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Are NFL Teams Really Serious About Hiring Minority Head Coaches??

Football Coach

As someone who can only be classified as an "Interested Observer" I can't speak to what goes through the mind of NFL Team Front Offices when it comes to hiring Head Coaches. It's possible they take every candidate seriously and try to cast as diverse a net as possible when it comes to finding the best possible candidate.

But despite having rules in place like the Rooney Rule, on the surface, one has to wonder if they really do adhere to the belief of whom the best candidate for their particular job has to fit a certain "Demographic".

I say this for several reasons: One, the NFL Head Coaching Fraternity is not exactly a diverse cross section of America or even the NFL as a whole. 32 teams and 4 minority Head Coaches (3 African-American, 1 Hispanic).

Maybe it is just a random coincidence and there are no preconceived notions involved with this---maybe there isn't.

Much like in College, this offseason has not had a lot of jobs come open: 4 teams fired their Head Coach after the 2019 season came to an end. Carolina, Cleveland, Dallas and the New York Giants. Three of those jobs have already been filled at the time I write this.

Dallas hired Mike McCarthy, a former Super Bowl winner in Green Bay, Carolina hired Matt Rhule, the hot "College" candidate of the offseason. The Giants--they chose a guy named Joe Judge, who apprenticed as a Special Teams/Recievers coach for the New England Patriots. Cleveland--being Cleveland still hasn't hired anyone at the time I write this.

Jerry Jones at least publicly just ignored the Rooney Rule it appears, having McCarthy ready to go as soon as he got around to asking Jason Garrett to leave the building. It's not clear if Dallas ever talked to anyone else.

Rhule was a bit of a surprise at Carolina, again it was not made clear who got a chance to even talk to team owner David Tepper. The real question is about the Giants---who are the team I really wonder about if for no other reason than why hire a guy who's name had been tossed about but was not nearly as qualified as just about any other candidate.

Guys left out this cycle: Eric Bienemy, the top Assistant for Andy Reid in Kansas City and a guy Reid has publicly endorsed as someone ready to take over a team. Byron Leftwich (yes, the former QB) has been a huge success running offenses in Arizona and Tampa Bay the past two seasons and his boss, Bruce Arians has sung Leftwich's praises far and wide. Kris Richard of the Cowboys is another who is mentioned as a future potential Head Coach. But that's as far as it goes.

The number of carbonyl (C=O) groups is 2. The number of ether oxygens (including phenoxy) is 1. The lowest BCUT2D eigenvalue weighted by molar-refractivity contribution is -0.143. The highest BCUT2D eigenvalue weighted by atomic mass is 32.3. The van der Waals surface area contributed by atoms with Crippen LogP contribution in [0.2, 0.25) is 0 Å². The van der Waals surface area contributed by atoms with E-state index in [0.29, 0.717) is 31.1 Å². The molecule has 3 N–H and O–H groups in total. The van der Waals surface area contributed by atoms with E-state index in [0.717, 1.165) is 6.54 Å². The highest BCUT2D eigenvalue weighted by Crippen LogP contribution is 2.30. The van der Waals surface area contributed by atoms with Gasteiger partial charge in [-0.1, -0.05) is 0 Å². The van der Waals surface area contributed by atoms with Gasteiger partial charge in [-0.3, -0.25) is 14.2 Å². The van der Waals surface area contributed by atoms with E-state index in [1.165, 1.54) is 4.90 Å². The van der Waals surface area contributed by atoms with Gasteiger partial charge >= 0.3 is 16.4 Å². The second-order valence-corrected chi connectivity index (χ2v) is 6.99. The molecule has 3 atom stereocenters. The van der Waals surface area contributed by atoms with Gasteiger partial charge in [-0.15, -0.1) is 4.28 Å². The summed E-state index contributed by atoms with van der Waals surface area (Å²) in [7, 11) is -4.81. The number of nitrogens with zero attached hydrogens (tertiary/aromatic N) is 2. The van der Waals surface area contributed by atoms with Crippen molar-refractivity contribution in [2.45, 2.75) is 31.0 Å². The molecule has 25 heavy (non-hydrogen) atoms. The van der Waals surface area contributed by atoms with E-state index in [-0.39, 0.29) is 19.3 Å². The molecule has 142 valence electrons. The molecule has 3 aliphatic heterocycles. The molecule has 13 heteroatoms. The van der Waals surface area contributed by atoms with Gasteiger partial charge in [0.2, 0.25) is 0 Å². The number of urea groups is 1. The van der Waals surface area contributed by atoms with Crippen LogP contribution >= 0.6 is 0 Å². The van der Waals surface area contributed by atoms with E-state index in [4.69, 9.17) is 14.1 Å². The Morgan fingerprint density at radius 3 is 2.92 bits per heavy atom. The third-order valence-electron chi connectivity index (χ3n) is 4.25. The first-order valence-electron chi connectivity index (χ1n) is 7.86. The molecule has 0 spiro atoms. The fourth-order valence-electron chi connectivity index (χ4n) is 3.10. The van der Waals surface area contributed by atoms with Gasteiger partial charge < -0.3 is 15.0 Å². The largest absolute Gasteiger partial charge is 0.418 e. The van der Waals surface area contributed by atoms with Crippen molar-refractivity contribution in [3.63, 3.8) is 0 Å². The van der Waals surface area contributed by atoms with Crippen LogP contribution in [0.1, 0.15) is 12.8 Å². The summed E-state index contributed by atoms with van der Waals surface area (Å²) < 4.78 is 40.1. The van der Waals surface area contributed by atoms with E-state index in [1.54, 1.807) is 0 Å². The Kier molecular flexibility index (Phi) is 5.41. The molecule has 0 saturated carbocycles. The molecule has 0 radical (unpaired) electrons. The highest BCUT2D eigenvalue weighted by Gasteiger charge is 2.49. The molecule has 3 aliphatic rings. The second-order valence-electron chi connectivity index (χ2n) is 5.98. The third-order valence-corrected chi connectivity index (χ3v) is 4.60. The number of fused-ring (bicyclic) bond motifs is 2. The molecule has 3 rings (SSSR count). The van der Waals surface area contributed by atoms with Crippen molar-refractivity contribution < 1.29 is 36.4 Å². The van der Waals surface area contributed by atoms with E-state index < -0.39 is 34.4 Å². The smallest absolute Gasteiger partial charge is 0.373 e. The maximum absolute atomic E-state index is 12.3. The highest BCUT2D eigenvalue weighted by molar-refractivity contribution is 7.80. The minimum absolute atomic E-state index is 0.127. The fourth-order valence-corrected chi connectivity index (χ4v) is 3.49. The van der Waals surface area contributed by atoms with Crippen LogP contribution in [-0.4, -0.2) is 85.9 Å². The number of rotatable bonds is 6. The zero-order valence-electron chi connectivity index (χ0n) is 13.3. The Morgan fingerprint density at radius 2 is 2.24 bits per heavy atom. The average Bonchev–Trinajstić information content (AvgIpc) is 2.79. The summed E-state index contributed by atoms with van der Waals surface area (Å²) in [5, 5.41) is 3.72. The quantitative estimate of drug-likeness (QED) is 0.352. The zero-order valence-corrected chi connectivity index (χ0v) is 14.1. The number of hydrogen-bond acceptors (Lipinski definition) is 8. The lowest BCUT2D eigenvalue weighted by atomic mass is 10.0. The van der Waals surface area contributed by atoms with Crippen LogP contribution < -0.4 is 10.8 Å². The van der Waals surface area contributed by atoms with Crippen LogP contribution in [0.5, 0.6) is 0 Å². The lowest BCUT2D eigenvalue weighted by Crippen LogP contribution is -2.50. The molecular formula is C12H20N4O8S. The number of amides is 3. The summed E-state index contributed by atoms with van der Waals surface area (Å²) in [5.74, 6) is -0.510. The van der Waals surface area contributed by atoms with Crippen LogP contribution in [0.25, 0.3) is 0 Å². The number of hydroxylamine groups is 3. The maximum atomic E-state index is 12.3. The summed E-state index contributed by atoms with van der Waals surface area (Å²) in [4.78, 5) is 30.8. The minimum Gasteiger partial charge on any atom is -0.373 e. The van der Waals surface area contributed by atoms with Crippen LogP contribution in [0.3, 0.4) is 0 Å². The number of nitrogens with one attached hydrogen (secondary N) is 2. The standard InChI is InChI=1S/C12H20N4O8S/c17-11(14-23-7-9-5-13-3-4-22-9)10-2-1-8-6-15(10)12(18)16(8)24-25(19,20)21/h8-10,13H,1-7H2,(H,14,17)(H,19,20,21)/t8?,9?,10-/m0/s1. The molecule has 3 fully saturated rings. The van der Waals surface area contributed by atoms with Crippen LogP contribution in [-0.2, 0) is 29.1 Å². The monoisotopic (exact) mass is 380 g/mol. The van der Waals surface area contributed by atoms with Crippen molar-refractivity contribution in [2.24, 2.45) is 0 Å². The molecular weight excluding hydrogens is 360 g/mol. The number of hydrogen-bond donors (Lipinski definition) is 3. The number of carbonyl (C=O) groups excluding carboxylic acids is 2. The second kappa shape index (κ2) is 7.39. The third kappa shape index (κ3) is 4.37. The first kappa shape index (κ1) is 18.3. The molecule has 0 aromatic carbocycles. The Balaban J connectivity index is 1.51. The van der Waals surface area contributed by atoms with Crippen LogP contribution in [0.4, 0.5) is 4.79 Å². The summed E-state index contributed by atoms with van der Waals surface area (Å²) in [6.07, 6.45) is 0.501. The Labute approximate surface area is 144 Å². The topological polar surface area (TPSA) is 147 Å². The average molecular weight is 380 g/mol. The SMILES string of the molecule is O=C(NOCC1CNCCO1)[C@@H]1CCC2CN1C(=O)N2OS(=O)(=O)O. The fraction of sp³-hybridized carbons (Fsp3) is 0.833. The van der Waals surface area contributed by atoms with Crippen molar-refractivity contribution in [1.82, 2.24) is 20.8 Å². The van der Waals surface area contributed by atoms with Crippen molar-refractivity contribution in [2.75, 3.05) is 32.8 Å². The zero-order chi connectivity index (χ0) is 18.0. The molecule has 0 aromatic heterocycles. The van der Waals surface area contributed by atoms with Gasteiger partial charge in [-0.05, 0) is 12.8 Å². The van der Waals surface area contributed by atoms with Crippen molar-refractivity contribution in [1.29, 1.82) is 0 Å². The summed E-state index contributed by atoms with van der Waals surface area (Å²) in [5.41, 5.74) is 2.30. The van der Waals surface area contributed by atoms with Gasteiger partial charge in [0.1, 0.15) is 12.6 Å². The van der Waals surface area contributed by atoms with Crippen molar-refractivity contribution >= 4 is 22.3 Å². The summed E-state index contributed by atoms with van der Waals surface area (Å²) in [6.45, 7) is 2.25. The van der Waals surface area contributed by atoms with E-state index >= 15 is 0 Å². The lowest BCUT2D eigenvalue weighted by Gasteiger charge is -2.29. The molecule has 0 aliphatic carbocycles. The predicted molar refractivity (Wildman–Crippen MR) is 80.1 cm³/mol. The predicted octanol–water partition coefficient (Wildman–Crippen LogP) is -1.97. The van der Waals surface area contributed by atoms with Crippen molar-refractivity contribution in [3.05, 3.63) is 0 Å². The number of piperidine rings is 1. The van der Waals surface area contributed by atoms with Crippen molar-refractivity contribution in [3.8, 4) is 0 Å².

Listen, I'm not going to sit here and back-seat quarterback hiring decisions. I'm not qualified to do that. It just is astonishing to me that a guy like Judge---who's only on the surface qualification is being on Bill Belichick's staff for the past 10-years as a mid-level assistant got a shot at running a team before Bienemy or Leftwich or Richard or for that matter any number of more qualified candidates.

We all know the NFL Coaching is all about going with trends. Last season it was hiring anyone who's ever had a connection with L.A. Rams Head Coach Sean McVay. That brought us Matt LaFleur in Green Bay and Kliff Kingsbury in Arizona. And yes, the Packers were very good, making the 2019 playoffs. The Cardinals showed some signs of life with a less than adequate NFL roster.

Almost every offseason we get a spate of hires connected to the Belichick coaching tree and to this point, with the possible exception of Brian Flores in Miami, Bill O'Brien in Houston and Mike Vrabel in Tennessee, none of them have been successful. Check out this coaching lineup: Lovie Smith, Romeo Crennel, Charlie Weis, Eric Mangini, Matt Patricia, Josh McDaniels. All former Patriots Assistants, all failed Head Coaches.

Yes, it's very possible I'm overstating the problem here and teams really are making efforts to include everyone in the process and just hire the best available candidate. But considering this is a league that only in the past decade has come to the realization that a "Black" Quarterback is more than capable of being successful in the league. This is the same league that had some scouts and experts label a generational talent like Lamar Jackson as someone who might need to be a Wide Receiver or Running Back because he wasn't the traditional 6-4, tall, lanky white guy with a big throwing arm the league accepts as the norm at QB.

There's no compelling reason for there to be potential Head Coaches not hired due to their ethnicity. The NFL, because of it's stature, isn't required to list everyone who they interview for jobs. Yes, you can argue, it's the choice of whomever is in charge and you'd be right.

I'm only raising the question. All those years ago when the league adopted the "Rooney Rule" requiring teams to interview minority candidates, we thought things would diversify and even out. They haven't. There are a list of coaches who will get the obligatory interview to meet the requirements, but never get the job.

Change in the NFL comes glacially. It's like trying to get the Titanic to adjust course. So many things in the league are done because "It's the way we've always done it" which is an excuse more than a legitimate reason to change.

Maybe this will all change next year. Maybe the cycle will lean towards hiring a more diverse field of coaches with Coordinator or Assistant Head Coaching experience.

Then again, we're talking about the NFL, so it probably won't....

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